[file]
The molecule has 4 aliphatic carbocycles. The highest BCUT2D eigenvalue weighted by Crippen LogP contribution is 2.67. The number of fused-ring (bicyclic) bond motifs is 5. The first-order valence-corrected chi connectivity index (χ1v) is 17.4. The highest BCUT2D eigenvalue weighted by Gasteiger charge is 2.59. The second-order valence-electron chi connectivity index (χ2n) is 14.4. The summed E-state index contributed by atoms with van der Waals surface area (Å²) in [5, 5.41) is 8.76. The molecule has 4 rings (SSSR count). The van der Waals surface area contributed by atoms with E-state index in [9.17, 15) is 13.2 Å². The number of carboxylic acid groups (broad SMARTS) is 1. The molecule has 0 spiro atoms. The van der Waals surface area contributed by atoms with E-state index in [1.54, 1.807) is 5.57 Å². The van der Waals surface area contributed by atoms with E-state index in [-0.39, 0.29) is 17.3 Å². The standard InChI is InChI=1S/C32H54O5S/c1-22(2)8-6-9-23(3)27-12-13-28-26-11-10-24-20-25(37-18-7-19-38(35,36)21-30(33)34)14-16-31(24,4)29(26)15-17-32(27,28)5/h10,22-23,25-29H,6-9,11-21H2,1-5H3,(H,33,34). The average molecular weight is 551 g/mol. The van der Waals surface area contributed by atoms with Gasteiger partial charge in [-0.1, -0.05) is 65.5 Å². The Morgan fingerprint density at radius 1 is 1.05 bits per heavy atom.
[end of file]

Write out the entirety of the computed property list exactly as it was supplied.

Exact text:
The molecule has 4 aliphatic carbocycles. The highest BCUT2D eigenvalue weighted by Crippen LogP contribution is 2.67. The number of fused-ring (bicyclic) bond motifs is 5. The first-order valence-corrected chi connectivity index (χ1v) is 17.4. The highest BCUT2D eigenvalue weighted by Gasteiger charge is 2.59. The second-order valence-electron chi connectivity index (χ2n) is 14.4. The summed E-state index contributed by atoms with van der Waals surface area (Å²) in [5, 5.41) is 8.76. The molecule has 4 rings (SSSR count). The van der Waals surface area contributed by atoms with E-state index in [9.17, 15) is 13.2 Å². The number of carboxylic acid groups (broad SMARTS) is 1. The molecule has 0 spiro atoms. The van der Waals surface area contributed by atoms with E-state index in [1.54, 1.807) is 5.57 Å². The van der Waals surface area contributed by atoms with E-state index in [-0.39, 0.29) is 17.3 Å². The standard InChI is InChI=1S/C32H54O5S/c1-22(2)8-6-9-23(3)27-12-13-28-26-11-10-24-20-25(37-18-7-19-38(35,36)21-30(33)34)14-16-31(24,4)29(26)15-17-32(27,28)5/h10,22-23,25-29H,6-9,11-21H2,1-5H3,(H,33,34). The average molecular weight is 551 g/mol. The van der Waals surface area contributed by atoms with Gasteiger partial charge in [-0.1, -0.05) is 65.5 Å². The Morgan fingerprint density at radius 1 is 1.05 bits per heavy atom.